HE murder of three Irish citizens at a tourist resort in north Africa has brought Islamic terrorism much closer to home.
Until now we have looked on in shock, and revulsion, at terror attacks targeting other Europeans, either across the Middle East and North Africa, or on European soil. However, with the slaughter on the beaches of Tunisia of Lorna Carty, and Laurence and Martina Hayes, this is a landmark moment for this country.
That is not to deflect from the harrowing personal tragedy, and injustice, for the families of Ms Carty, including her husband and two children, and Mr and Mrs Hayes, including their daughter.
They were ordinary Irish people on a summer holiday, who were just hours away from flying home, when Seifeddine Rezgui took to Marhaba beach armed with an assault rifle and grenades and massacre of the innocent on his mind. At the end of it, 38 people lay dead at Sousse.
Martina’s brother Billy Kelly told the media: “We feel bitter. Irish people have nothing to do with these terrorists. The people who did this are evil rats.”
He said the couple’s daughter, Sinead, had lost two parents in an instant: “The sadness is terrible. It’s a nightmare.”
Ireland has now been dragged into a terrible reality, one that much of Europe — Spain, Britain, and France among them — has had to live with for more than a decade. This day week marks the 10th anniversary of the 7/7 bombings in London, which killed 52 people. Some 30 of the victims at Sousse were British.
France received a grisly reminder of the constant threat it faced just hours before the killings in Tunisia when Yassine Salhi, a man known to French security services, decapitated his boss at an office in Lyon. It came six months after the slaughter in Paris of 12 people at the offices of magazine Charlie Hebdo and five more people subsequently.
The attacks in Tunisia and France came on the same day of a bomb attack on a Shia mosque in Kuwait, killing 27 people. While that attack is linked to IS, the ones in Tunisia and France appear to be the work of small cells or lone wolves, operating independently, but inspired by radical Islam or Isis.
“No ‘non-believer’ can feel safe,” Haydar Zaki of the Quilliam Foundation, a British terrorism think-tank, told the London Independent.
“For Islamic extremists, their ideology is wholly fixated within a religious framework in which everything has a symbolic value.
“Jihadist organisations such as Isis and al Qaeda are constantly disseminating material that encourages attacks by self-starters. Under their framework no targets are too small, and no attacks are irrational: all are believed to demonstrate faith to a higher power.”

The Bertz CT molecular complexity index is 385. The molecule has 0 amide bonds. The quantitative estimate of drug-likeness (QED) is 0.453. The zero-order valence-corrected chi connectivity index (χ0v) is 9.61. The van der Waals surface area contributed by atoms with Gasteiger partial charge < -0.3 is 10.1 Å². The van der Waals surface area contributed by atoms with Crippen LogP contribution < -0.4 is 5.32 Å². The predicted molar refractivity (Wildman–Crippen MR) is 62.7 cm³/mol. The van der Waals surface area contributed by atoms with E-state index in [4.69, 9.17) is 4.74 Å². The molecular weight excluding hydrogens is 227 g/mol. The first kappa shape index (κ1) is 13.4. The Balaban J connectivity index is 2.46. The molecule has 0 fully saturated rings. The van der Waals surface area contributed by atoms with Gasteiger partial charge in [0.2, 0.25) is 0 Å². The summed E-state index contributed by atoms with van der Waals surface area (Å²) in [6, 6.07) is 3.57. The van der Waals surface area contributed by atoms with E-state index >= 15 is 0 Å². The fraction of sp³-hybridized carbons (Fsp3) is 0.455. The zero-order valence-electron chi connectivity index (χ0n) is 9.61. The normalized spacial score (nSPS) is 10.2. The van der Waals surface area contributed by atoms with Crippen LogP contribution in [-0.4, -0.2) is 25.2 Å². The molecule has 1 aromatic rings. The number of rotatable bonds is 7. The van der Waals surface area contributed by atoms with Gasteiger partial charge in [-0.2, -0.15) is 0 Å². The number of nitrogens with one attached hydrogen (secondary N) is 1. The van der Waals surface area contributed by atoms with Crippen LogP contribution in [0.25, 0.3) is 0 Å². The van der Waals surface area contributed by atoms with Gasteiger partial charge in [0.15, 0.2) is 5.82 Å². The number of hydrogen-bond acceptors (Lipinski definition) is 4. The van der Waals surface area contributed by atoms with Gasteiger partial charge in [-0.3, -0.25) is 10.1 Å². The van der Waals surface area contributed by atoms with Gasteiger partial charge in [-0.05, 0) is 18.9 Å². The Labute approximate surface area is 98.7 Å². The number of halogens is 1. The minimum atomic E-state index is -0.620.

What has deepened the threat in recent years has been the return of trained, experienced and indoctrinated EU citizens who have fought with extremist groups in Syria and Iraq. EU officials estimate as many as 5,000 have traveled there and up to 30% have returned.
This threat has been highlighted by Justice Minister Frances Fitzgerald, who estimates around 40 Irish people have gone to fight in the region. Garda sources say these are just those people they know about.
Garda Commissioner Nóirín O’Sullivan has told the Irish Examiner she was concerned about “lone wolves” — people who are self-radicalised — and “trigger events” where something happens abroad, that nobody has any control over, which can “spark off a reaction”.
Ms Fitzgerald has called this issue “the greatest security threat” facing the EU today. Figures within the Muslim leadership here are at the forefront in countering radicalisation.
“My heart bleeds for all those who have lost loved ones in Kuwait, Tunisia and France,” said Shaykh Al-Qadri, imam at the Al-Mustafa Islamic Centre in west Dublin.
“Terrorism should be seen as terrorism no matter who carries it out — regardless of religion, colour or race. All victims of terrorism are the same. Terrorism is terrorism no matter who carries it out.”
He said it was the “responsibility of every Muslim leader and scholar” to condemn the attacks.
He has set up a website, jihad.info, to try and counter the threat from online radicalisation.